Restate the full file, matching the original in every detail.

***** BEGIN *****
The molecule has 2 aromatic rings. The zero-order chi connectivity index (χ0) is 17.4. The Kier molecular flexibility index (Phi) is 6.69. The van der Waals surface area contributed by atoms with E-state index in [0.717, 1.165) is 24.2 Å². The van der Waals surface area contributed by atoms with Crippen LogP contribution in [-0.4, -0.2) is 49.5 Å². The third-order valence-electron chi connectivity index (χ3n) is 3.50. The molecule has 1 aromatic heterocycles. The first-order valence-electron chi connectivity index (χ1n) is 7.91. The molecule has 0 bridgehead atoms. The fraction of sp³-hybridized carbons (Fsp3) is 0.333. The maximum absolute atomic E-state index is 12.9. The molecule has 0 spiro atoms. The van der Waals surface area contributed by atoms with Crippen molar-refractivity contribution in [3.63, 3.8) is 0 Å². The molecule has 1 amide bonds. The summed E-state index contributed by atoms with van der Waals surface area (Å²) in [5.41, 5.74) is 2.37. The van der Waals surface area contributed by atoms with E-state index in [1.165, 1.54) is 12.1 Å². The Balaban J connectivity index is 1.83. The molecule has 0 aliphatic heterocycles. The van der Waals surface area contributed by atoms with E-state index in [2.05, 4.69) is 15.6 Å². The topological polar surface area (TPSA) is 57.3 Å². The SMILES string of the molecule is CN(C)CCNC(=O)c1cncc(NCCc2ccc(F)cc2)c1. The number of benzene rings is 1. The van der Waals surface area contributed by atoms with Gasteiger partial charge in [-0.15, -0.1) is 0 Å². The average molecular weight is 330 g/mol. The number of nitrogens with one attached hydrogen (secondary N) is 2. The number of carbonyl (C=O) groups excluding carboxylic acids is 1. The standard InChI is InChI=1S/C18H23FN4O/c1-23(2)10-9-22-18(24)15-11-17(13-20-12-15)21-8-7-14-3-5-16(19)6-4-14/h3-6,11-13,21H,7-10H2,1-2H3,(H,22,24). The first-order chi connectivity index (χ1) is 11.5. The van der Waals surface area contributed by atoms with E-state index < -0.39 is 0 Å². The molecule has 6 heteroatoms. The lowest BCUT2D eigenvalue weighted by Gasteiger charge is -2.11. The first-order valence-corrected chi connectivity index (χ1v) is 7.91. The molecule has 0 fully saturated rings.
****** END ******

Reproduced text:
The molecule has 2 aromatic rings. The zero-order chi connectivity index (χ0) is 17.4. The Kier molecular flexibility index (Phi) is 6.69. The van der Waals surface area contributed by atoms with E-state index in [0.717, 1.165) is 24.2 Å². The van der Waals surface area contributed by atoms with Crippen LogP contribution in [-0.4, -0.2) is 49.5 Å². The third-order valence-electron chi connectivity index (χ3n) is 3.50. The molecule has 1 aromatic heterocycles. The first-order valence-electron chi connectivity index (χ1n) is 7.91. The molecule has 0 bridgehead atoms. The fraction of sp³-hybridized carbons (Fsp3) is 0.333. The maximum absolute atomic E-state index is 12.9. The molecule has 0 spiro atoms. The van der Waals surface area contributed by atoms with Crippen molar-refractivity contribution in [3.63, 3.8) is 0 Å². The molecule has 1 amide bonds. The summed E-state index contributed by atoms with van der Waals surface area (Å²) in [5.41, 5.74) is 2.37. The van der Waals surface area contributed by atoms with E-state index in [1.165, 1.54) is 12.1 Å². The Balaban J connectivity index is 1.83. The molecule has 0 aliphatic heterocycles. The van der Waals surface area contributed by atoms with E-state index in [2.05, 4.69) is 15.6 Å². The topological polar surface area (TPSA) is 57.3 Å². The SMILES string of the molecule is CN(C)CCNC(=O)c1cncc(NCCc2ccc(F)cc2)c1. The number of benzene rings is 1. The van der Waals surface area contributed by atoms with Gasteiger partial charge in [-0.15, -0.1) is 0 Å². The average molecular weight is 330 g/mol. The number of nitrogens with one attached hydrogen (secondary N) is 2. The number of carbonyl (C=O) groups excluding carboxylic acids is 1. The standard InChI is InChI=1S/C18H23FN4O/c1-23(2)10-9-22-18(24)15-11-17(13-20-12-15)21-8-7-14-3-5-16(19)6-4-14/h3-6,11-13,21H,7-10H2,1-2H3,(H,22,24). The first-order chi connectivity index (χ1) is 11.5. The van der Waals surface area contributed by atoms with E-state index < -0.39 is 0 Å². The molecule has 6 heteroatoms. The lowest BCUT2D eigenvalue weighted by Gasteiger charge is -2.11. The first-order valence-corrected chi connectivity index (χ1v) is 7.91. The molecule has 0 fully saturated rings.